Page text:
Maternal childhood adversity and child temperament: an association moderated by child 5-HTTLPR genotype.
|Title||Maternal childhood adversity and child temperament: an association moderated by child 5-HTTLPR genotype.|
|Publication Type||Journal Article|
|Year of Publication||2015|
|Authors||Bouvette-Turcot A-A, Fleming AS, Wazana A, Sokolowski MB, Gaudreau H, Gonzalez A, Deslauriers J, Kennedy JL, Steiner M, Meaney MJ|
|Corporate Authors||MAVAN Research Team|
|Journal||Genes Brain Behav|
|Date Published||2015 Mar|
|Keywords||Adult, Child Abuse, Child, Preschool, Cohort Studies, Depression, Female, Genetic Association Studies, Genetic Predisposition to Disease, Humans, Infant, Infant, Newborn, Longitudinal Studies, Mother-Child Relations, Polymorphism, Single Nucleotide, Pregnancy, Serotonin Plasma Membrane Transport Proteins, Temperament|
We examined transgenerational effects of maternal childhood adversity on child temperament and a functional promoter polymorphism, 5-HTTLPR, in the serotonin-transporter gene (SLC6A4) as potential moderators of such maternal influences in 154 mother-child dyads, recruited into a longitudinal birth cohort study. We examined the interactive effects of maternal childhood experience using an integrated measure derived from Childhood Trauma Questionnaire (CTQ) and Parental Bonding Index (PBI). Triallelic genotyping of 5-HTTLPR was performed. A measure of 'negative emotionality/behavioural dysregulation' was derived from the Early Childhood Behaviour Questionnaire at 18 and 36 months. Negative emotionality/behavioural dysregulation was highly stable between 18 and 36 months and predicted psychosocial problems at 60 months. After controlling multiple demographics as well as both previous and concurrent maternal depression there was a significant interaction effect of maternal childhood adversity and offspring 5-HTTLPR genotype on child negative emotionality/behavioural dysregulation (β = 1.03, t(11,115) = 2.71, P < .01). The results suggest a transgenerational effect of maternal developmental history on emotional function in the offspring, describing a pathway that likely contributes to the familial transmission of vulnerability for psychopathology.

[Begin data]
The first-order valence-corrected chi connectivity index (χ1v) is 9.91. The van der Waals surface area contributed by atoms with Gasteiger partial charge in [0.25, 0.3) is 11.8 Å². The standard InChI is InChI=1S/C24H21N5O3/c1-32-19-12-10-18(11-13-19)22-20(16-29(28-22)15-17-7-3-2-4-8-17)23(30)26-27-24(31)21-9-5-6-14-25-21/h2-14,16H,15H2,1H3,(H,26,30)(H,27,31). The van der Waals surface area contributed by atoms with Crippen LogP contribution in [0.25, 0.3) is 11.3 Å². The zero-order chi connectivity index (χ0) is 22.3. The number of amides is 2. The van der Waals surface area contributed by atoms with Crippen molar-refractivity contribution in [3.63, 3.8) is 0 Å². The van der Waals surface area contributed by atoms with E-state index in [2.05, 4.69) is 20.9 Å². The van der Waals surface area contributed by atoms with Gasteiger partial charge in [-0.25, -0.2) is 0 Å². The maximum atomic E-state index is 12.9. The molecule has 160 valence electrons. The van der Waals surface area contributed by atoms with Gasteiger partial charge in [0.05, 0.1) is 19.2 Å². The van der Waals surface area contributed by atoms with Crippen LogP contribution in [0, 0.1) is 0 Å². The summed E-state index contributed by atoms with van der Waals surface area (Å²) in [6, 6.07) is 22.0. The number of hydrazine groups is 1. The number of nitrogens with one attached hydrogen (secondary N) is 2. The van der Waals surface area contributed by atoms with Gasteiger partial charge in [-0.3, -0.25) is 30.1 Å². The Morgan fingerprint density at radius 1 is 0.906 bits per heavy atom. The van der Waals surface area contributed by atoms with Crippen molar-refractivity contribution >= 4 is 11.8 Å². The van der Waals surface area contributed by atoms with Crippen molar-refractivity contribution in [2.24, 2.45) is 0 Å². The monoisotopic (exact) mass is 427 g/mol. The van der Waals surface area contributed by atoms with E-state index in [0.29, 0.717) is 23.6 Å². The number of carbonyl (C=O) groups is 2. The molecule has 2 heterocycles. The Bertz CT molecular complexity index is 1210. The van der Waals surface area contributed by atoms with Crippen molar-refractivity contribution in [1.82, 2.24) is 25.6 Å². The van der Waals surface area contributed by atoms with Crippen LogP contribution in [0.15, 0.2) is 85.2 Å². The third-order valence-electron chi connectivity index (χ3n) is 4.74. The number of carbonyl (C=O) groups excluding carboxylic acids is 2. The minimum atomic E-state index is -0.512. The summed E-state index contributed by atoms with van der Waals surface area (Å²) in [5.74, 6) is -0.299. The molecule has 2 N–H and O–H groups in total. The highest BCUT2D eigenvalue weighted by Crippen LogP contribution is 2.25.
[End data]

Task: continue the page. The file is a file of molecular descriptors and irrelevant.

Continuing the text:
|Alternate Journal||Genes Brain Behav.|
|Grant List||/ / Canadian Institutes of Health Research / Canada|